"New" regime uses same old methods in Egypt

At least 7,000 civilians have been sentenced to prison terms by military courts since Hosni Mubarak was ousted in February, Egypt’s military rulers have told human rights advocates.

­"This includes protesters, activists, thugs, ordinary criminals and innocent passers-by. They all received jail sentences," reports the Miami Herald news website citing Heba Morayef, a Cairo representative for Human Rights Watch.  

On Monday the human rights group “No Military Trials for Civilians" met with the Supreme Council of the Armed Forces (SCAF), which has been running the country since President Hosni Mubarak was ousted on February 11.

Campaigners have demanded the end of trials of civilians by military courts, insisting that they be referred to civilian courts instead. They are also demanding that the right to hold peaceful strikes, which was gained after the revolution, be upheld. They also stressed that protesters should not be referred to military courts.

They also asked the government to guarantee the security of peaceful gatherings and protests, and for the release of five oilfield workers who were detained during the strike last week by military police on charges of illegal gathering and occupying a public road. They now face military prosecution.

The ruling SCAF has promised to review the cases and reverse any improper guilty verdicts and commute the sentences. It has also promised to increase the powers of the civil courts.    

However, human rights watchdogs are skeptical, saying not much has changed since President Mubarak stepped down.  

"This is not the first time they've promised. We were offered no guarantees whatsoever," Miami Herald quotes Mona Seif, a member of the No Military Trials group.  

The role of military courts in arresting political dissidents and peaceful protesters has become a major topic since military police stormed Tahrir Square in central Cairo on March 9, nearly a month after Mubarak's resignation, and arrested 173 protesters gathered there.  A total of 123 have received sentences ranging from three to five years in prison.

­The journalist Austin Mackell says that everything that is currently happening in Egypt happens “in the dark” and it is difficult for people to get information.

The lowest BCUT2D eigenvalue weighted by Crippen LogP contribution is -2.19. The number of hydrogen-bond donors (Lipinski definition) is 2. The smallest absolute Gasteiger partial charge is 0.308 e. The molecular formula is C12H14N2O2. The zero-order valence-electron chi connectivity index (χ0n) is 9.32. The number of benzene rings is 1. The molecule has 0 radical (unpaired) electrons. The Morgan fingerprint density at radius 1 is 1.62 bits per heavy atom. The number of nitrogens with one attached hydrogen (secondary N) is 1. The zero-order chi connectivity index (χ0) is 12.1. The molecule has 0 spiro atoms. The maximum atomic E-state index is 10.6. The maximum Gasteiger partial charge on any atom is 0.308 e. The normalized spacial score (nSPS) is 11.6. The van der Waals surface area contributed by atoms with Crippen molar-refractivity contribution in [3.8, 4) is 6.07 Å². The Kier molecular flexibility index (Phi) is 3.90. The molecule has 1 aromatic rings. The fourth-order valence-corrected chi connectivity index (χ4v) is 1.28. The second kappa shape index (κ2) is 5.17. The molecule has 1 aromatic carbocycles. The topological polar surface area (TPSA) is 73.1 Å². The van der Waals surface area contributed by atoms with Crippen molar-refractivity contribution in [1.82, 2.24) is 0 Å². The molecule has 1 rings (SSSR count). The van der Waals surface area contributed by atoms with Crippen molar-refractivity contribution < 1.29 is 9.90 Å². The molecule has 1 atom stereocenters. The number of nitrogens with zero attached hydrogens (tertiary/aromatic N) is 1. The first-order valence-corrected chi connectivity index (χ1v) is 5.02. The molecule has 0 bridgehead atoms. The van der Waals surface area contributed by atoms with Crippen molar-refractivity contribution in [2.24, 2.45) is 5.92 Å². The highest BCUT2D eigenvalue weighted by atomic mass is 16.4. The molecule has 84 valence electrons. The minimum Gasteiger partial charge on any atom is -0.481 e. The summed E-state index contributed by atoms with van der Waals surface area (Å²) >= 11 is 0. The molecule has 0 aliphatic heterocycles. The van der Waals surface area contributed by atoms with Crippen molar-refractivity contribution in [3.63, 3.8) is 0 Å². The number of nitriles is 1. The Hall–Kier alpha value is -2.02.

“We have very little information about the charges. It is not clear which of them are actually being accused of criminal acts and which are basically political prisoners,”  Mackell said.

David Keyes, director of Cyberdissidents human rights organization, believes the Egyptian government and the Supreme Council are lacking in transparency:

“There are thousands of people arrested and detained without trial. My hope is that the Egyptian government supports freedom of speech instead of continuing to crack down on dissidents and bloggers who disagree and insult the military,” stated Keyes.

He also stated a number of arrests are very disturbing:

“A few days ago a young American citizen was arrested in Egypt on the charge of spying. And this most surely is a fabricated charge. It seems the Egyptian military is taking a turn for the worse. This is a classic sign of dictatorship – finding enemies and spies in all sorts of places,” maintained Keyes.

According to Keyes, the most disturbing fact is that many people have been jailed simply for criticizing the government. They were not intending to undermine the regime, but were simply voicing criticism of the military.

Now whoever rules Egypt will have to listen to the demands of the people more than the previous regime did, believes Keyes:

“The Egyptian rulers have to recognize now that they cannot continue to ignore people’s desire for reform and change,” concluded Keyes.

­In the latest in a string of arrests an ex-Guantanamo prisoner, Adel al-Gazzar, has been detained on his arrival in Egypt.

Investigative journalist Gada Eldemalawi working for Reprieve, a human rights watchdog, told RT that Adel al-Gazzar is an Egyptian who traveled to Pakistan in 200 on a religious mission:

“On the outbreak of war in Afghanistan in 2001 he volunteered to go and help people out there. Two hours after he had crossed the borders he was injured by a US airstrike and taken to a Pakistani hospital. A month later he was transferred to Kandahar prison where he spent another 11 days and was treated really badly. Then he was taken to Guantanamo Bay. He wasn’t allowed to leave till January 2010,” said Eldemalawi.

While Adel al-Gazzar had been hoping to return to a 'free' Egypt, his attempt has ended with being thrown into jail.

“He was arrested at the airport and spent the night there. In the morning he was presented to the prosecution and signed an acknowledgement that he knows about his sentence. He was taken back to the airport again, and tomorrow it will be decided in which prison he is going to wait for the trial,” explained Eldemalawi.

­Carmen Russell-Louchansky from the Voice of Russia radio station hopes that the majority of the prisoners will be released.

“This is a very transitional period, so you could expect some of these things happening, though it does not mean we have to allow them. One of the first things the newly-elected government is going to have to look at and one of the first things the Egyptian people will have to demand is that they go through the 7,000 cases in a case-by-case review and then send them to civilian court,” explained Russell-Louchansky. “My guess is the majority of these people will not be found worth the trial because there were high sentences with highly questionable evidence and for minor crimes,” he concluded.